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2019 Tax Returns: What You Should Know In Rhode Island

Patch logo Patch 2/14/2020 Mike Carraggi
a calculator on a table: You have until April 15, 2020, to file your taxes for 2019. © Shutterstock You have until April 15, 2020, to file your taxes for 2019.

Congress passed major tax legislation in December 2017, and while the majority of these changes were effective for the 2018 tax year, a few changes will be new in 2020 for your 2019 tax filings.

Here are a few of the most important changes for your tax year 2019 filings in Rhode Island.

Standard Deduction

Standard deduction is a dollar amount that reduces the amount of income on which you are taxed and varies according to your filing status. The standard deduction for each filing status for the 2019 tax year has changed slightly from 2018, according to the Internal Revenue Service.

  • Single: $12,200 — Up from $12,000 for 2018.
  • Married filing jointly or qualifying widow: $24,400 — Up from $24,000 for 2018.
  • Married filing separately: $12,200 — Up from $12,000 for 2018.
  • Head of household: $18,350 — Up from $18,000 for 2018.

Health Care

Tax year 2019 will be the first time that form 1040 will not have the “full-year healthcare coverage” or exempt box; and Form 8965, Health Coverage Exemptions, will no longer be used.

Reminder On New Tax Brackets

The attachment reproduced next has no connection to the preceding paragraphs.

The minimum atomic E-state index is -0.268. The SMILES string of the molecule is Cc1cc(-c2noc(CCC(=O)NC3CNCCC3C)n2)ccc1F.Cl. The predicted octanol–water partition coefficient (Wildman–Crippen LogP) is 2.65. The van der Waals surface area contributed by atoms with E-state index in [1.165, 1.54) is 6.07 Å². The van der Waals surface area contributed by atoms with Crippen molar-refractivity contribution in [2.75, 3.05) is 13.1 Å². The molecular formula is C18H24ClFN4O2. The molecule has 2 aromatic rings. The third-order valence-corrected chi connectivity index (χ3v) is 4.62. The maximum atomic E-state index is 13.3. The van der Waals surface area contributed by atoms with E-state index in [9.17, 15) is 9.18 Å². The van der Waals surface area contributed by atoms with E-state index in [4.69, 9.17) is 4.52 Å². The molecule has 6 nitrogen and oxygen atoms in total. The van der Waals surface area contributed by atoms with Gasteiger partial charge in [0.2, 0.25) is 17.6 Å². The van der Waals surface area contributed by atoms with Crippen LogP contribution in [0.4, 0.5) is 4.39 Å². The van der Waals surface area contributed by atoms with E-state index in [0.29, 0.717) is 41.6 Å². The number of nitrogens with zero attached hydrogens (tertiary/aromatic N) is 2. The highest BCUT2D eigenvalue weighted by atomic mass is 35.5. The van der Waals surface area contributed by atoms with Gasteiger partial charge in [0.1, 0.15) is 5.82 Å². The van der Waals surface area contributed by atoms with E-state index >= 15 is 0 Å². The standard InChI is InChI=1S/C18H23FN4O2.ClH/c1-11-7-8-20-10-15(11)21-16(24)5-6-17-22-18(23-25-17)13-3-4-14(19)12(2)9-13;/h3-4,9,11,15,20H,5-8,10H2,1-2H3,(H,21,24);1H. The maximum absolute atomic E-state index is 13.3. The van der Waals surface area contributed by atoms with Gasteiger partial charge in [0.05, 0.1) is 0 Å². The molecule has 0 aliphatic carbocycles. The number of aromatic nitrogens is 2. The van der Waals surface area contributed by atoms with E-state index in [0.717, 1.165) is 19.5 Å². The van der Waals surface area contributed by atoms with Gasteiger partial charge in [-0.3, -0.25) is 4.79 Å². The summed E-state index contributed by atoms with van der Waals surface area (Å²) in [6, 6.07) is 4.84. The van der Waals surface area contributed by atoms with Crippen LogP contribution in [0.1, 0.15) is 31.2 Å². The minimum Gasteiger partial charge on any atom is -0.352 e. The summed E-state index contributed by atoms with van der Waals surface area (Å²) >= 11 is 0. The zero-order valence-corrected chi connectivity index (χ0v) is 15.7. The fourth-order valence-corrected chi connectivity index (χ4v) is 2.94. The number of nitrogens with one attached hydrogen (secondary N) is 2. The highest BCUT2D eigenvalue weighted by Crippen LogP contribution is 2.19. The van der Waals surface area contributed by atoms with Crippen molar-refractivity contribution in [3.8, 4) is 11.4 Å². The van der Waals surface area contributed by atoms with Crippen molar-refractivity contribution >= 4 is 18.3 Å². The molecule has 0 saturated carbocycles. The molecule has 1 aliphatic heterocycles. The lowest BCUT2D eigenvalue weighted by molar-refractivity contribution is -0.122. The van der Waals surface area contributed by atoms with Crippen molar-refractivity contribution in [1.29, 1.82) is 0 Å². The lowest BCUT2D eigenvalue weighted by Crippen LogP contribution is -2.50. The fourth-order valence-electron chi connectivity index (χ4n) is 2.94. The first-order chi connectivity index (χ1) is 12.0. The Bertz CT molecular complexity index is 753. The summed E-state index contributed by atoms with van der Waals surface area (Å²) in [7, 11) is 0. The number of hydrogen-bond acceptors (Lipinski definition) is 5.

The bill passed by the President Donald Trump administration in 2017 kept the seven tax brackets but lowered the number of the tax rates. Additionally, it also changed the income thresholds at which the rates apply.

These new rates went into effect for the 2018 tax year, but here’s a reminder for the 2019 tax year:

Tax Bracket And Thresholds For Single Filers In 2019 Tax Year

Tax Rate — Taxable Income Bracket

10 percent — $0 to $9,525

12 percent — $9,526 to $38,700

22 percent — $38,701 to $82,500

24 percent — $82,501 to $157,500

32 percent — $157,501 to $200,000

35 percent — $416,701 to $418,400

37 percent — More than $500,000

Tax Brackets And Thresholds For Married Couples Filing Jointly in 2019 Tax Year

Tax Rate — Taxable Income Bracket

10 percent — $0 to $19,050

12 percent — $19,051 to $77,400

22 percent — $77,401 to $165,000

24 percent — $165,001 to $315,000

32 percent — $315,001 to $400,000

35 percent — $400,001 to $600,000

37 percent — More than $600,001

It’s a date most people don’t need to be reminded of, but April 15 is the last day you can file your return for the 2019 tax year — that is, of course, unless you’ve applied for an extension.

Here are the three major components of your tax filings that are due on April 15:

  1. Individual tax returns are due for tax year 2019.
  2. Individual tax return extension forms are due for tax year 2019.
  3. If you haven’t already funded your retirement account for 2019, you need to do so by April 15, 2020.
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